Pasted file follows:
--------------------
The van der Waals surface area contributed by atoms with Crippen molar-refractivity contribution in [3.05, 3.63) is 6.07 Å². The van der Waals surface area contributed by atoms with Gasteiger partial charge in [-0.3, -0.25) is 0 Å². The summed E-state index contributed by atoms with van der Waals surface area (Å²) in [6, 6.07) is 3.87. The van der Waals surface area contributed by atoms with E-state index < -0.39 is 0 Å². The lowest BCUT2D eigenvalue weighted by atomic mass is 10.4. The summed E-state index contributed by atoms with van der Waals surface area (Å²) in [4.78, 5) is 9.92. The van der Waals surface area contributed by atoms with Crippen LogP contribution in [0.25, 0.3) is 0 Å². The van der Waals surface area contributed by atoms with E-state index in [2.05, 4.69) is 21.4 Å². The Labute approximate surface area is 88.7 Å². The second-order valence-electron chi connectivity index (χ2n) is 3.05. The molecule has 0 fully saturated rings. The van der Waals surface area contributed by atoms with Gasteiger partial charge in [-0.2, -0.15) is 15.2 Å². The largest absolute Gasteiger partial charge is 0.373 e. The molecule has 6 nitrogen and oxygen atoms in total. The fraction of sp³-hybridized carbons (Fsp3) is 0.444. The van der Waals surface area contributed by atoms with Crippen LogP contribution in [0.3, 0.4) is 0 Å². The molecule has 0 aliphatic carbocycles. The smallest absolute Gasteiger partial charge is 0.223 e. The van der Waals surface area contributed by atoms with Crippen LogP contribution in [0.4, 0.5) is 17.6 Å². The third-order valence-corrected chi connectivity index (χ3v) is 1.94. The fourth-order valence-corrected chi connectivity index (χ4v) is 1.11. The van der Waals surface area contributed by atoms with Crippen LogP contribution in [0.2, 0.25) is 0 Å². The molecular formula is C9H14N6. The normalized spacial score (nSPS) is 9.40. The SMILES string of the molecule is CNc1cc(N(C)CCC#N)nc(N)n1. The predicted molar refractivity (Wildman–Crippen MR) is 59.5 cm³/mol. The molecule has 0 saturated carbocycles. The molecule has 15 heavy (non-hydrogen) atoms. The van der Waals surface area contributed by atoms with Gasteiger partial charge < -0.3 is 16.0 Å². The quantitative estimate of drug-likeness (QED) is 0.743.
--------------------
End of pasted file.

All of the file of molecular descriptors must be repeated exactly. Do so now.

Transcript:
The van der Waals surface area contributed by atoms with Crippen molar-refractivity contribution in [3.05, 3.63) is 6.07 Å². The van der Waals surface area contributed by atoms with Gasteiger partial charge in [-0.3, -0.25) is 0 Å². The summed E-state index contributed by atoms with van der Waals surface area (Å²) in [6, 6.07) is 3.87. The van der Waals surface area contributed by atoms with E-state index < -0.39 is 0 Å². The lowest BCUT2D eigenvalue weighted by atomic mass is 10.4. The summed E-state index contributed by atoms with van der Waals surface area (Å²) in [4.78, 5) is 9.92. The van der Waals surface area contributed by atoms with Crippen LogP contribution in [0.25, 0.3) is 0 Å². The van der Waals surface area contributed by atoms with E-state index in [2.05, 4.69) is 21.4 Å². The Labute approximate surface area is 88.7 Å². The second-order valence-electron chi connectivity index (χ2n) is 3.05. The molecule has 0 fully saturated rings. The van der Waals surface area contributed by atoms with Gasteiger partial charge in [-0.2, -0.15) is 15.2 Å². The largest absolute Gasteiger partial charge is 0.373 e. The molecule has 6 nitrogen and oxygen atoms in total. The fraction of sp³-hybridized carbons (Fsp3) is 0.444. The van der Waals surface area contributed by atoms with Crippen LogP contribution in [0.3, 0.4) is 0 Å². The molecule has 0 aliphatic carbocycles. The smallest absolute Gasteiger partial charge is 0.223 e. The van der Waals surface area contributed by atoms with Crippen LogP contribution in [0.4, 0.5) is 17.6 Å². The third-order valence-corrected chi connectivity index (χ3v) is 1.94. The fourth-order valence-corrected chi connectivity index (χ4v) is 1.11. The van der Waals surface area contributed by atoms with Crippen LogP contribution in [0.2, 0.25) is 0 Å². The molecular formula is C9H14N6. The normalized spacial score (nSPS) is 9.40. The SMILES string of the molecule is CNc1cc(N(C)CCC#N)nc(N)n1. The predicted molar refractivity (Wildman–Crippen MR) is 59.5 cm³/mol. The molecule has 0 saturated carbocycles. The molecule has 15 heavy (non-hydrogen) atoms. The van der Waals surface area contributed by atoms with Gasteiger partial charge < -0.3 is 16.0 Å². The quantitative estimate of drug-likeness (QED) is 0.743.